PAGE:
Warren County Local History by Dallas Bogan
|Dallas Bogan on 3 August 2004|
|original article by Dallas Bogan|
|Return to Index to see a list of other articles by Dallas Bogan|
This article just touches on the efforts of the Warren County civilians during
World War II. One cannot possibly thank the actual men and women participants
in the war, but through a combination of all the nations' assignments and enterprises,
our country still remains free.
The following was taken from The Western Star during portions of the war years.
A committee of 40 or more citizens, headed by G.F. Brown,
called for a pep meeting on May 19, 1942, at the I.O.O.F. Temple, in which a
solicitation campaign was held on behalf of a War Bond and Stamp drive. Warren
County's quota was $63,000, while Lebanon's portion was set at $25,000.
Solicitors were to make a house-to-house campaign to obtain pledges; every person in the county was urged to give some thought as to the amount of bonds he or she could buy. Each was to give a definite figure when the canvasser called at the home. Many had already signed up for the payroll deduction plan, but they would also be asked to sign pledges.
In July of the same year, Warren County's quota was raised to $104,000, almost 15 percent over the June quota, which was $90,400.
The Star of April 16, 1942, finds that Mrs. Blanche Callon
was appointed as chairman of the women's defense activities, selected by Mayor
Marvin Young. Her duties included naming of several committees
to carry out the program outlined for women by the State Defense Council.
This Council recommended that village council pass ordinate authorizing blackouts and that several blackouts be held in Lebanon. Charles Spencer of the Oregonia Bridge Company, and Harlan Campbell, street commissioner had previously appointed demolition squads.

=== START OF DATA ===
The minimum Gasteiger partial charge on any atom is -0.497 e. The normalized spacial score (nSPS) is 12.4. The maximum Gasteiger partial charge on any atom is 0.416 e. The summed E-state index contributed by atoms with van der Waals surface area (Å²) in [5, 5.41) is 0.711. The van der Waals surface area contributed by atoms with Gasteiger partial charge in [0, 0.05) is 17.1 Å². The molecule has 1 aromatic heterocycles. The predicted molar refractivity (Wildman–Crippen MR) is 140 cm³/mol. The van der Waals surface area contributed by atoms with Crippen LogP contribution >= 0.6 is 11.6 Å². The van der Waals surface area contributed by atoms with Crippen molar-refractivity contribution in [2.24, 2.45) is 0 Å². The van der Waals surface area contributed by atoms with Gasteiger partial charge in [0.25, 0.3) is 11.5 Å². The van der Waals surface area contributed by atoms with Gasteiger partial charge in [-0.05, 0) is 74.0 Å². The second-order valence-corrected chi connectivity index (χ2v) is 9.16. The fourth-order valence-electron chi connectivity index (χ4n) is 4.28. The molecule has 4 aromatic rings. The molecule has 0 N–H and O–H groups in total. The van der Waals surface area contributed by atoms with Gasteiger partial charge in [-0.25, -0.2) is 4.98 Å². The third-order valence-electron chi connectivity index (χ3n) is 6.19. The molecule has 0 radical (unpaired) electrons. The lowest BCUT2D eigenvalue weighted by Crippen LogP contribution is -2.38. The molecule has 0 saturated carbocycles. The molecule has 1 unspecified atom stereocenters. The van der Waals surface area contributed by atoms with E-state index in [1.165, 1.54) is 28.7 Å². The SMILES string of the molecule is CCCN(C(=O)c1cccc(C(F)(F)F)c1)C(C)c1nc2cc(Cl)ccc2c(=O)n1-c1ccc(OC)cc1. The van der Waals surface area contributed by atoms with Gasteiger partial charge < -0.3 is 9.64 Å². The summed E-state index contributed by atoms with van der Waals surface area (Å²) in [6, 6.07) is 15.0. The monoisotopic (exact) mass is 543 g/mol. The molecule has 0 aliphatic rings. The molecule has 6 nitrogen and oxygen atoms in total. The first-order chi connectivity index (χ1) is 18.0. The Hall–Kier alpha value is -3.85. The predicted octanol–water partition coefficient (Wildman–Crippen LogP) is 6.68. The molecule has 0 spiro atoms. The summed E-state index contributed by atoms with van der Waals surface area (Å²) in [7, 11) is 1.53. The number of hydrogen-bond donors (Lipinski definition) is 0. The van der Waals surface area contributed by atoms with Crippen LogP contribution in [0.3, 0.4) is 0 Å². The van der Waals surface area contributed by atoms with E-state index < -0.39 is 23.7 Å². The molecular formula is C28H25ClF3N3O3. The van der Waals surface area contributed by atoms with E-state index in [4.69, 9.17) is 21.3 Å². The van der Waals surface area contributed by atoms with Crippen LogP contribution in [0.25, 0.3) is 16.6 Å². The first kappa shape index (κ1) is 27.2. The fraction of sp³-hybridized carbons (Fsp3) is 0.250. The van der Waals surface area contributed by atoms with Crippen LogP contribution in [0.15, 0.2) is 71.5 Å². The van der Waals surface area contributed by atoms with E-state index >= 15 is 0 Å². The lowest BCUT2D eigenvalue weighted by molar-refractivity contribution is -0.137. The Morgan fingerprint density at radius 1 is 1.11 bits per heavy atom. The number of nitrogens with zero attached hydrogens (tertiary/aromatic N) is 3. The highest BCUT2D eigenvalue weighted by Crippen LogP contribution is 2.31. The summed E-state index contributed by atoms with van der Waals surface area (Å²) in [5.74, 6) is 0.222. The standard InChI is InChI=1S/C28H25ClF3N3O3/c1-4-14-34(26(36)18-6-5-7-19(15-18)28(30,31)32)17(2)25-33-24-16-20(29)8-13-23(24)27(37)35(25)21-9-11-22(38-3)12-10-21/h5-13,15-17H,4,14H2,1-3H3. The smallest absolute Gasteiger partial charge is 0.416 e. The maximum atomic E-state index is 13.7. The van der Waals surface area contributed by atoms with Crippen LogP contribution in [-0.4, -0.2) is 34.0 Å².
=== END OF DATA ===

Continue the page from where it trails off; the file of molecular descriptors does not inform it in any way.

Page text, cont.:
The Lebanon air raid warning would be a five-minute sounding of the siren. The Orient fire bell was also to be sounded for five minutes. One hundred thirty armbands were to be purchased and worn by local defense workers during the air raid. Council was to back Harry Hill in the showing of a free movie which was to be held at the Town Hall on Tuesday, May 12, its purpose being to review work in first aid, blackouts, air raids and other defensive maneuvers.
The May 6, 1943, issue of the Star reveals that a Lebanon downtown dim-out was successful and plans for a village wide dim- out was to be held on Monday, May 24th. Ray Law, civilian defense commander, revealed that a village wide dim-out would begin at 9:30 and last until 9:45; residents and businesses were not asked to dim-out more than 15 minutes.
Police were to be placed at all in-bound approaches and motorists would be required to dim their lights and drive not more than 15 miles per hour. Air wardens were not to notify residents of the dim-out, according to Earl Carr, chief air raid warden.
Air raid wardens reported six violations on a wet Monday night of May 24th. One infraction occurred at the state highway garage where a light was reported to have burned through the dim-out. Other violations were persons who left their home lights burning or waited until the wardens received their notification. Two motorists were cited for offenses. (During a blackout, wardens had the authority to cut power lines.)